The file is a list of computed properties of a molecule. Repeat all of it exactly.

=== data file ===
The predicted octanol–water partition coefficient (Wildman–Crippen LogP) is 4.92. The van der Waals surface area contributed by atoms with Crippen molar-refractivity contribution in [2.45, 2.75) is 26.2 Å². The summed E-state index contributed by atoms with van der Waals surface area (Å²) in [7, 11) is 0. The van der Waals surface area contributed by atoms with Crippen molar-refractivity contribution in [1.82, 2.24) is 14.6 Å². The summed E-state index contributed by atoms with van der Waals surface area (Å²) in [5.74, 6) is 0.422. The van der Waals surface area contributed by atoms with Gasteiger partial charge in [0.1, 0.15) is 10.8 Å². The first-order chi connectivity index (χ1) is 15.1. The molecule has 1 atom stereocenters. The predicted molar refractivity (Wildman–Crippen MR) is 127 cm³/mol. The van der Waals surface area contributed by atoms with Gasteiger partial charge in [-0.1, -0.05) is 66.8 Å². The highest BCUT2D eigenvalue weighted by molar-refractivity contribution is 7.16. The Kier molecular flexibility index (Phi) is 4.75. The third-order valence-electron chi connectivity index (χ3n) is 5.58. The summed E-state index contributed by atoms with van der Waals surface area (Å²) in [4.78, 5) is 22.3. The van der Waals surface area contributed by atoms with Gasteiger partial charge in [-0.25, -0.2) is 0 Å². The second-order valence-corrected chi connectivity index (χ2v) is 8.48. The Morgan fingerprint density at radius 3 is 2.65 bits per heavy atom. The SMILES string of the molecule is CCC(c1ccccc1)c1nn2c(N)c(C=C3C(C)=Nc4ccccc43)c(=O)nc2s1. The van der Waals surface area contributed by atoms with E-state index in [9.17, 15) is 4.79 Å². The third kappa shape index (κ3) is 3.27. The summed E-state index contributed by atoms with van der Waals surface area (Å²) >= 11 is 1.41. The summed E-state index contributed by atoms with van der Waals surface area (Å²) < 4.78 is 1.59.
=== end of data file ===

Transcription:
The predicted octanol–water partition coefficient (Wildman–Crippen LogP) is 4.92. The van der Waals surface area contributed by atoms with Crippen molar-refractivity contribution in [2.45, 2.75) is 26.2 Å². The summed E-state index contributed by atoms with van der Waals surface area (Å²) in [7, 11) is 0. The van der Waals surface area contributed by atoms with Crippen molar-refractivity contribution in [1.82, 2.24) is 14.6 Å². The summed E-state index contributed by atoms with van der Waals surface area (Å²) in [5.74, 6) is 0.422. The van der Waals surface area contributed by atoms with Gasteiger partial charge in [0.1, 0.15) is 10.8 Å². The first-order chi connectivity index (χ1) is 15.1. The molecule has 1 atom stereocenters. The predicted molar refractivity (Wildman–Crippen MR) is 127 cm³/mol. The van der Waals surface area contributed by atoms with Gasteiger partial charge in [-0.1, -0.05) is 66.8 Å². The highest BCUT2D eigenvalue weighted by molar-refractivity contribution is 7.16. The Kier molecular flexibility index (Phi) is 4.75. The third-order valence-electron chi connectivity index (χ3n) is 5.58. The summed E-state index contributed by atoms with van der Waals surface area (Å²) in [4.78, 5) is 22.3. The van der Waals surface area contributed by atoms with Gasteiger partial charge in [-0.25, -0.2) is 0 Å². The second-order valence-corrected chi connectivity index (χ2v) is 8.48. The Morgan fingerprint density at radius 3 is 2.65 bits per heavy atom. The SMILES string of the molecule is CCC(c1ccccc1)c1nn2c(N)c(C=C3C(C)=Nc4ccccc43)c(=O)nc2s1. The van der Waals surface area contributed by atoms with E-state index in [9.17, 15) is 4.79 Å². The third kappa shape index (κ3) is 3.27. The summed E-state index contributed by atoms with van der Waals surface area (Å²) >= 11 is 1.41. The summed E-state index contributed by atoms with van der Waals surface area (Å²) < 4.78 is 1.59.